DCFS has had a case with this family since 1986 and guardianship of Brandon since September 1998. By guardianship, DCFS takes all the responsibility to ensure the health, safety, and well-being of the child in its care. Olson understood that the judge wanted the psychological evaluations completed before the sentencing hearing in order to assist the judge in making a decision in this case. At the November 27, 2000, hearing, the sentencing hearing was scheduled for December 22, 2000. Olson made Traver's office aware of the time constraints, but January 2001 was the best Traver could do. Olson stated that DCFS normally pays for psychological evaluations of minors it has guardianship of if it is approved by DCFS and provided by a DCFS-approved provider. According to Olson, there is a standard fee DCFS pays providers it contracts with, and DCFS did not have a contract with House.

Rebecca Lawson, juvenile probation officer, testified concerning (1) her involvement in the case, (2) her conversation with Olson in which Olson indicated she would arrange for the psychological evaluations, and (3) Lawson's arranging appointments with House after finding out that the evaluations arranged by Olson would not be completed in time for the sentencing hearing.

We initially determine that DCFS has standing to appeal and that this court has appellate jurisdiction. See In re O.H., 329 Ill. App. 3d 254, 256-58, 768 N.E.2d 799, 801-02 (2002).

DCFS argues that this action by the juvenile court, ordering DCFS to pay for the services of House, was barred by sovereign immunity. This issue has already been addressed and rejected by the Supreme Court of Illinois. In In re Lawrence M., 172 Ill. 2d 523, 526-27, 670 N.E.2d 710, 712-13 (1996), DCFS argued that the juvenile court acted outside its authority in directing DCFS to pay for drug treatment services to parents of minors. The supreme court stated:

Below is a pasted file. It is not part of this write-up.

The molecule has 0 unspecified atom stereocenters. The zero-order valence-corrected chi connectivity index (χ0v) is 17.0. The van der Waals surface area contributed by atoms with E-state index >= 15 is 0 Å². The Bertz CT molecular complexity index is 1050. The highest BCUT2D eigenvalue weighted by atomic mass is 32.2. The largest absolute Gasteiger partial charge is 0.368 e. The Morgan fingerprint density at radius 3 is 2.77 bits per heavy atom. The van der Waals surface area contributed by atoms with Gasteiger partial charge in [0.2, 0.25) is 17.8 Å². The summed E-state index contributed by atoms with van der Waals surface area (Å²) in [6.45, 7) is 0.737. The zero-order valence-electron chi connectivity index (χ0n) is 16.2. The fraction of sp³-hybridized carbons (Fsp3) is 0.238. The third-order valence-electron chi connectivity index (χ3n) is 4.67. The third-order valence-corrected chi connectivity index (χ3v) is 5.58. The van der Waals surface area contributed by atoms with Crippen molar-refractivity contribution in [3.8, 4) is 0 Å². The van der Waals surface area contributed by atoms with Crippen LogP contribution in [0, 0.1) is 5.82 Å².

"A suit against state officials which seeks to compel them to perform their duty is not held to be a suit against the state even though the duty to be performed arises under a certain statute, and the payment of state funds may be compelled." Lawrence M., 172 Ill. 2d at 527, 670 N.E.2d at 713.

Therefore, as the court did in Lawrence M., we find the action by the juvenile court in this case was not barred by sovereign immunity.

DCFS also challenges the juvenile court's statutory authority to order it to pay House's fees. To the extent the analysis of this issue involves statutory construction, we consider the question de novo. Boaden v. Department of Law Enforcement, 171 Ill. 2d 230, 237, 664 N.E.2d 61, 65 (1996). However, the propriety of the juvenile court's order is otherwise ...